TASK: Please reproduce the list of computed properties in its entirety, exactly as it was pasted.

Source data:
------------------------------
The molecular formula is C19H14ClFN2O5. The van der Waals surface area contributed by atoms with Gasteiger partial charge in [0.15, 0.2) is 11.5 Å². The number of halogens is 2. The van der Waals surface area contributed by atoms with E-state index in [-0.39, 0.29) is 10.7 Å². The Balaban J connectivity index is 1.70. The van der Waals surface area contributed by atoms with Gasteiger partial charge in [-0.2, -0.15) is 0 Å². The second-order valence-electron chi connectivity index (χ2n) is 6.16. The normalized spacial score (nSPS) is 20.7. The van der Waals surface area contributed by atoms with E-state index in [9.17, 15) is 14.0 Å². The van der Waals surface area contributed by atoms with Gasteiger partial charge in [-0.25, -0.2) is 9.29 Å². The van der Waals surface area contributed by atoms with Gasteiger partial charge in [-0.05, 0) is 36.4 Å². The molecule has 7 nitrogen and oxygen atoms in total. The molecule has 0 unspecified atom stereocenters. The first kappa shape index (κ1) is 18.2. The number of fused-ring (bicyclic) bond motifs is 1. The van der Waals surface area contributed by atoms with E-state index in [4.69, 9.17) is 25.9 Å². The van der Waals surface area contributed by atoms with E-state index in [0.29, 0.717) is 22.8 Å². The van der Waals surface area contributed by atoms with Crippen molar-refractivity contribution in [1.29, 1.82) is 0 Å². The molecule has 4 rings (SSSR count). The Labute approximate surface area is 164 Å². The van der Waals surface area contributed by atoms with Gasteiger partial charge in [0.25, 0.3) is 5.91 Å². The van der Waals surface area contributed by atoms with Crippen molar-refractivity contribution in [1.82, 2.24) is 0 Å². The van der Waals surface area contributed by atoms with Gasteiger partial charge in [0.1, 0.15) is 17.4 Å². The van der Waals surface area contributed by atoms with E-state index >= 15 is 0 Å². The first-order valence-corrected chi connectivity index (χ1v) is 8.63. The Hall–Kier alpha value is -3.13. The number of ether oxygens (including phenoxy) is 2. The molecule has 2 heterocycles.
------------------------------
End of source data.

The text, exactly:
The molecular formula is C19H14ClFN2O5. The van der Waals surface area contributed by atoms with Gasteiger partial charge in [0.15, 0.2) is 11.5 Å². The number of halogens is 2. The van der Waals surface area contributed by atoms with E-state index in [-0.39, 0.29) is 10.7 Å². The Balaban J connectivity index is 1.70. The van der Waals surface area contributed by atoms with Gasteiger partial charge in [-0.2, -0.15) is 0 Å². The second-order valence-electron chi connectivity index (χ2n) is 6.16. The normalized spacial score (nSPS) is 20.7. The van der Waals surface area contributed by atoms with E-state index in [9.17, 15) is 14.0 Å². The van der Waals surface area contributed by atoms with Gasteiger partial charge in [-0.25, -0.2) is 9.29 Å². The van der Waals surface area contributed by atoms with Gasteiger partial charge in [-0.05, 0) is 36.4 Å². The molecule has 7 nitrogen and oxygen atoms in total. The molecule has 0 unspecified atom stereocenters. The first kappa shape index (κ1) is 18.2. The number of fused-ring (bicyclic) bond motifs is 1. The van der Waals surface area contributed by atoms with E-state index in [4.69, 9.17) is 25.9 Å². The van der Waals surface area contributed by atoms with E-state index in [0.29, 0.717) is 22.8 Å². The van der Waals surface area contributed by atoms with Crippen molar-refractivity contribution in [1.29, 1.82) is 0 Å². The molecule has 4 rings (SSSR count). The Labute approximate surface area is 164 Å². The van der Waals surface area contributed by atoms with Gasteiger partial charge in [0.25, 0.3) is 5.91 Å². The van der Waals surface area contributed by atoms with Crippen molar-refractivity contribution in [1.82, 2.24) is 0 Å². The van der Waals surface area contributed by atoms with Gasteiger partial charge in [0.1, 0.15) is 17.4 Å². The van der Waals surface area contributed by atoms with E-state index >= 15 is 0 Å². The first-order valence-corrected chi connectivity index (χ1v) is 8.63. The Hall–Kier alpha value is -3.13. The number of ether oxygens (including phenoxy) is 2. The molecule has 2 heterocycles.